May 2022

Presentation Friday 27 May,

Cesura Publish Spring Book Tour Books presentation: Whatever, by Chiara Fossati and Scalandrè, by Marco Zanella

Whatever, by Chiara Fossati

“As always in history and life, we become aware of the importance of an experience only
after it has ended. It wasn’t until years later that I realized how special my adolescence
had been; I was a teenager looking for adventures and freedom who found herself in the
midst of the declining golden age of the rave movement, with a camera hanging around
my neck. At that time, no one saw any good in us or in what we were doing, just as no one
even bothered to look into rave culture. I remember the looks filled with disgust and judgment that followed us everywhere, and how we just learned not to give a damn, because we really believed in our dreams and the alternative life we were pursuing. This spirit of adaptation, courage and open-mindedness is something we carry with us to this day.”

“Looking back to this project after years, I can’t deny that it was the freest and fullest time
of my life; but that fairytale was saturated with asphalt, mud, dust and rich in enemies. In
the end, rave culture couldn’t avoid facing reality, and that’s when our teenage dream
crashed into a wall. Surely, we all allowed ourselves to be fascinated by the unknown, and
learned to find the strength to express all that we are, so that nobody and nothing could
stop us from pursuing our dreams, whatever they may be.”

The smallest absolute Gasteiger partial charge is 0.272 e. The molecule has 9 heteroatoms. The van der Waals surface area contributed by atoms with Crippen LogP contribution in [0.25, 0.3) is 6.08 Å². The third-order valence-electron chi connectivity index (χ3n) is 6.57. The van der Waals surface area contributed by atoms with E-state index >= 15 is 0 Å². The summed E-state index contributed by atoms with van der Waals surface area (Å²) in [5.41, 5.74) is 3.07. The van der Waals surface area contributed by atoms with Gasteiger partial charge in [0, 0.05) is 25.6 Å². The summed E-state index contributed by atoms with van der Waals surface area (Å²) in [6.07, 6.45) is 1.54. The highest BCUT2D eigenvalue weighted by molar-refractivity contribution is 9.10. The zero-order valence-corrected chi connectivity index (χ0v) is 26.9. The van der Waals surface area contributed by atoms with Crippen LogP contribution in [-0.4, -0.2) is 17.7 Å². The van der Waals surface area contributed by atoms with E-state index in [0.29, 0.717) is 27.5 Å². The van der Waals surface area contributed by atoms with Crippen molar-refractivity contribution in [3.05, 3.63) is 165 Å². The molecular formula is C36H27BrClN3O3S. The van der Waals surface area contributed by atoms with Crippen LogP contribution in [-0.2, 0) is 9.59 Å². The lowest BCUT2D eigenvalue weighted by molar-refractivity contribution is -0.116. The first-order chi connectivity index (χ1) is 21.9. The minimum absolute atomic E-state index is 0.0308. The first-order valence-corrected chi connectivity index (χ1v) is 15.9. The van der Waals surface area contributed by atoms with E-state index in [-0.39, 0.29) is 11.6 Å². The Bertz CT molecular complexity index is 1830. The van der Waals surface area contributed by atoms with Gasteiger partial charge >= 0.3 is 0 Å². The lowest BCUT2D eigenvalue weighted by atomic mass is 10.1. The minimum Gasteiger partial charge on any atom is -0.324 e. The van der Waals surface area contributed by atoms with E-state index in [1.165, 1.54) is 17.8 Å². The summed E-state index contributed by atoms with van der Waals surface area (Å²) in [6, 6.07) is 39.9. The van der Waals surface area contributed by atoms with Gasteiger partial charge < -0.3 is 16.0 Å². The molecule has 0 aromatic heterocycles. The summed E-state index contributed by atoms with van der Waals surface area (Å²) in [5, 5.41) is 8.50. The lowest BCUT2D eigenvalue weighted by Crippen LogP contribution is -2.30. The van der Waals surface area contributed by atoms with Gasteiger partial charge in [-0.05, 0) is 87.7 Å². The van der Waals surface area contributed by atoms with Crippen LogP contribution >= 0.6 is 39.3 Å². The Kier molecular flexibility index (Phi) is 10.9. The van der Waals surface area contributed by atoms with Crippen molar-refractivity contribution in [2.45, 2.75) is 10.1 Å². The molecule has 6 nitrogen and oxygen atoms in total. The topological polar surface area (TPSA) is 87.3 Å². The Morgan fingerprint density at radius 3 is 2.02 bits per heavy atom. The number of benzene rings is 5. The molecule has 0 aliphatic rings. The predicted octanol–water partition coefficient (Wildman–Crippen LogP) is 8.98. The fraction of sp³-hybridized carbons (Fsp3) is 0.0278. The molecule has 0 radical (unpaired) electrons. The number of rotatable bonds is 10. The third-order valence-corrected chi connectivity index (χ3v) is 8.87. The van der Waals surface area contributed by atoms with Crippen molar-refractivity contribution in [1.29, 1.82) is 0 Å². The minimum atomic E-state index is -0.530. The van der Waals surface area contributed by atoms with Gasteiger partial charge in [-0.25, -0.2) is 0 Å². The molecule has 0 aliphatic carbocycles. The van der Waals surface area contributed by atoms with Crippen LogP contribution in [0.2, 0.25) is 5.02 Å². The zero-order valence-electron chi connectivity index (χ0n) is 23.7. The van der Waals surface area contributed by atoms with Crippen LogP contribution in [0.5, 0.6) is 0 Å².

* * *

Scalandrè, by Marco Zanella

Scalandrê is a word from the regional dialect of Romagna, Italy, which means “out of
season, out of phase”, referring to people, animals or plants. It is the title of the first book
by Marco Zanella, a project carried out over three years in Cotignola, a small agricultural
town in Northern Italy. It investigates what has often been defined as “the end of peasant
civilization”, straddling the world before and after the pandemic.

The book tells of a local reality put to the test by the advance of the new digital society and
by an alienating sense of time; a place where the natural rhythm of the seasons, festivals
and rituals, that had always marked the life of a farming community, risks being upset and
lost. In this small cosmos, life doesn’t seem to be running against time, but on a parallel
track, without conflict.

Marco Zanella’s images bear witness to a community’s commitment to preserving ancient
traditions and collective memories from accelerated change.

Hours and Infos

Friday 27 May, 7 p.m.

Leporello, Via del Pigneto, 162/e – Roma